Last week we had the perfect “storm” (pun intended). I left town for California (teaching assignment) with temperatures in the 70s. The day I left, the huge polar storm moved in and Denver set several records for the low temperatures during the week I was gone. At our house, it got down to below -10* for long periods of time. I had not turned on the diesel switch before I left. The shop is a mess and it is hard to get to the bus, so I did not ask Pat to venture out to turn on the diesel.

When I got home yesterday, I did a quick test of the water system and it seemed to survive with no broken components.
Guess my system works for my situation. Thought others might benefit from my experience.

Jim
Jim Shepherd
Evergreen, CO
'85 Eagle 10 with Series 60 & Eaton AutoShift 10 speed transmission - not at all fancy, but fully functional
Bus Project pages: http://beltguy.com/Bus_Project/busproject.htm
Blog: http://beltguy.com/blog/
Email: jim@eaglesinternational.net (Please email me rather than use the PM process)
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Re: Preparing the bus for winter
Mon Nov 17, 2014 2:16 pm


Jim we use a ThermoCube to turn on 2 garage door lights in the holding tank bay. I used the garage door bulbs as they have a plastic coating on them to give some extra protection. in the bay with the hot water heater, pump and the twin filter unit as well as the portable water softener unit I have a 60 watt bulb in a small aluminum reflector with a clam on handle. When the time come that the 50 and 60 watt resistance heating units become impossible to buy I will go to quartz bulbs. I think they would do a fine job as I know they will sure blister a finger tip if I reach under the to turn them off and touch the cover rather than the switch.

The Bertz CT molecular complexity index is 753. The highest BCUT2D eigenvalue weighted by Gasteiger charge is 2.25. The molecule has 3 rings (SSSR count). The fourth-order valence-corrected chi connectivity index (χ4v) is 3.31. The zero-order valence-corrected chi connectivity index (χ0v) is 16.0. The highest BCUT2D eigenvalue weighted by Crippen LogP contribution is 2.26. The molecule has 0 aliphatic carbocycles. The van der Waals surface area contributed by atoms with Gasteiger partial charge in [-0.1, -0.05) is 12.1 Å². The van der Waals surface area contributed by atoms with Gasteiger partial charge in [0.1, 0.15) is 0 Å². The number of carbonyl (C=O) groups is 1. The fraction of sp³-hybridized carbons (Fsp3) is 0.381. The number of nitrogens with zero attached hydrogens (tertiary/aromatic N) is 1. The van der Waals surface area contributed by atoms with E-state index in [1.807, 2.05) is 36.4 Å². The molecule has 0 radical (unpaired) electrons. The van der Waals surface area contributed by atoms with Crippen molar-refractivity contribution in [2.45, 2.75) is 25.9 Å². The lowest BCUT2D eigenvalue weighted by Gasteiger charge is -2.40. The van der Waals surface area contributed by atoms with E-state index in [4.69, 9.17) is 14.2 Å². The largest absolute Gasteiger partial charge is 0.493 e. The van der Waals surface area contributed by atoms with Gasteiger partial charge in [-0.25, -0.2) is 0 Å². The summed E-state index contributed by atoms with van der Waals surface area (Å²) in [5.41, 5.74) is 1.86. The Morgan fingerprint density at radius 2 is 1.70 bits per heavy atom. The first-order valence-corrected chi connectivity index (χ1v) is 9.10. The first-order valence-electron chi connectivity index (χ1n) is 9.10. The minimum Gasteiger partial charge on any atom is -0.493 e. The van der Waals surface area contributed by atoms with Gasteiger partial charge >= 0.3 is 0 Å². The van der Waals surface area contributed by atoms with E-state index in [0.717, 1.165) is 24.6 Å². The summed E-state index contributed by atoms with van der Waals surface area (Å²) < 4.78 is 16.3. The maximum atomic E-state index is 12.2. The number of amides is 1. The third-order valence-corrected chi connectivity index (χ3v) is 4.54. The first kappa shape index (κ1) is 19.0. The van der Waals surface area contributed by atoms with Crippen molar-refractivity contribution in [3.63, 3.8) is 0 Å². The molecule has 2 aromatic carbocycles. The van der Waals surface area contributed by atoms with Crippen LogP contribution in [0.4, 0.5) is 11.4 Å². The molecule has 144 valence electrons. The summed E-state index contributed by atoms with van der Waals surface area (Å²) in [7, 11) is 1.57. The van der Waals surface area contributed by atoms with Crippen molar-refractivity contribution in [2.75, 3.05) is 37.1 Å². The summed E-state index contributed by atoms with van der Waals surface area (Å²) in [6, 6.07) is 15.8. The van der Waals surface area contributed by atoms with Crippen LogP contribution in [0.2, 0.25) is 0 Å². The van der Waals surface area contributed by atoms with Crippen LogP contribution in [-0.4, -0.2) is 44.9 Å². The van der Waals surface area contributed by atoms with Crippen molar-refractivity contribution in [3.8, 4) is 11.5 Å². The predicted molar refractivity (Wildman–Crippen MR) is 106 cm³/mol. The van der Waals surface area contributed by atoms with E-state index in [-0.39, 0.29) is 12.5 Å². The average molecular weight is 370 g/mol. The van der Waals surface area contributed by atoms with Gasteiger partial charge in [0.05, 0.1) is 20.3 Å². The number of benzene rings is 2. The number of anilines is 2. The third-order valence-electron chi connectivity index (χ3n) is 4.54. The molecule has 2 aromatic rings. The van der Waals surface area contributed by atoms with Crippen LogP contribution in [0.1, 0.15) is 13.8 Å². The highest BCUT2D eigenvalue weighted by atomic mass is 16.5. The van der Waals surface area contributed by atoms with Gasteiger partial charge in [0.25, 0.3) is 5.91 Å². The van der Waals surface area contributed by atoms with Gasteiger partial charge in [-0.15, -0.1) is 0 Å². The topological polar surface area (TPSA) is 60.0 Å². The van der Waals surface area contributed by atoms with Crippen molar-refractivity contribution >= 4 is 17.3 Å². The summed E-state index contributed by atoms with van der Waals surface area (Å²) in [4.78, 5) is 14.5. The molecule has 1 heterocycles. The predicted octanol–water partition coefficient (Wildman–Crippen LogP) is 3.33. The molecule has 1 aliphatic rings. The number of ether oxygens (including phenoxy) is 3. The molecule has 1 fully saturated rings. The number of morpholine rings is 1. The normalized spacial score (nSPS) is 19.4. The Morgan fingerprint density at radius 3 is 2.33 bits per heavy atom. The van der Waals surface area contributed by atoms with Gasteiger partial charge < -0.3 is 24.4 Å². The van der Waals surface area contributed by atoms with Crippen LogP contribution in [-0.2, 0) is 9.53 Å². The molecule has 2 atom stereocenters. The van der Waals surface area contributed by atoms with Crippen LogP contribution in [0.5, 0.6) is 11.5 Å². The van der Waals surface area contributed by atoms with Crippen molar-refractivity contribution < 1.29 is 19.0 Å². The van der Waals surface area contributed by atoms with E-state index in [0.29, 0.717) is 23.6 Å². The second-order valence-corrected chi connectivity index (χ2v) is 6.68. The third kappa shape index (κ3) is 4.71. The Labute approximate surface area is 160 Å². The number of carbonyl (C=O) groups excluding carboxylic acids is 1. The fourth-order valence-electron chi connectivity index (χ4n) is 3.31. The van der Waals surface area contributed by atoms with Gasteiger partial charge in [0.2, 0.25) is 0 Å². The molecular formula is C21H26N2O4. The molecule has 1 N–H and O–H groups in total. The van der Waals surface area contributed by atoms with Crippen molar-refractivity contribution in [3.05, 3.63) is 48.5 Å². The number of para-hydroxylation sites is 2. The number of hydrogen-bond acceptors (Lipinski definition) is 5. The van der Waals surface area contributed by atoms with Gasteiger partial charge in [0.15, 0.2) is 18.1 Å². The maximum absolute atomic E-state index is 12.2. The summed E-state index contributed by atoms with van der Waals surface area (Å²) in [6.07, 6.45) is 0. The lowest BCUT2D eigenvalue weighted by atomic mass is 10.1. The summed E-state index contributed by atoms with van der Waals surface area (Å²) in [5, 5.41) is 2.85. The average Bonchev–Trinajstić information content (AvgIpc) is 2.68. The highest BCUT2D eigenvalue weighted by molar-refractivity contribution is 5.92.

LeRoy
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Re: Preparing the bus for winter
Mon Nov 17, 2014 9:38 pm


LeRoy, great use of the Thermo Cube.

In my case, my bays are in pretty good shape. The Aqua-Hot boiler provides some heat to the bays, and I have a heat exchanger in the water bay that has a low temperature setting.

I have some plumbing that is close to the bay door, so I put a piece of 1/2 inch foam between the plumbing and the bay door. That seems to take care of the bays.

I forgot to say that I also put the window covers on and the windshield "Double Bubble Foil" insulation covers in place.

Jim
Jim Shepherd
Evergreen, CO
'85 Eagle 10 with Series 60 & Eaton AutoShift 10 speed transmission - not at all fancy, but fully functional
Bus Project pages: http://beltguy.com/Bus_Project/busproject.htm
Blog: http://beltguy.com/blog/
Email: jim@eaglesinternational.net (Please email me rather than use the PM process)
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Re: Preparing the bus for winter
Thu Nov 20, 2014 11:53 am


Good information Jim thanks for posting, with the new to us Foretravel it is pretty simple to winterize, however I like to keep the inside warmer as it is tuff on the wood and i use it as my man cave to watch football. it also lets me work in there if something needs attention. We heat with propane, have a front and rear heating system that also vent into the water closet in the bay. I will look into the plug for elec heater use as well. Thanks again :D
Andy Wright 68 Silver Eagle Model 5 8V92 #7481
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Re: Preparing the bus for winter
Mon Nov 24, 2014 8:29 pm


We use ours mainly to get us through the cold area of the country on our way to AZ for the winter. Some can, some can't, some won't, all is good.
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Re: Preparing the bus for winter
Sat Nov 19, 2016 11:39 am


Since we have several new members, I thought I would bring this to the top again.

Jim
Jim Shepherd
Evergreen, CO
'85 Eagle 10 with Series 60 & Eaton AutoShift 10 speed transmission - not at all fancy, but fully functional
Bus Project pages: http://beltguy.com/Bus_Project/busproject.htm
Blog: http://beltguy.com/blog/
Email: jim@eaglesinternational.net (Please email me rather than use the PM process)
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Re: Preparing the bus for winter
Sat Dec 24, 2016 9:55 am


Very helpful information, thanks.
Chuck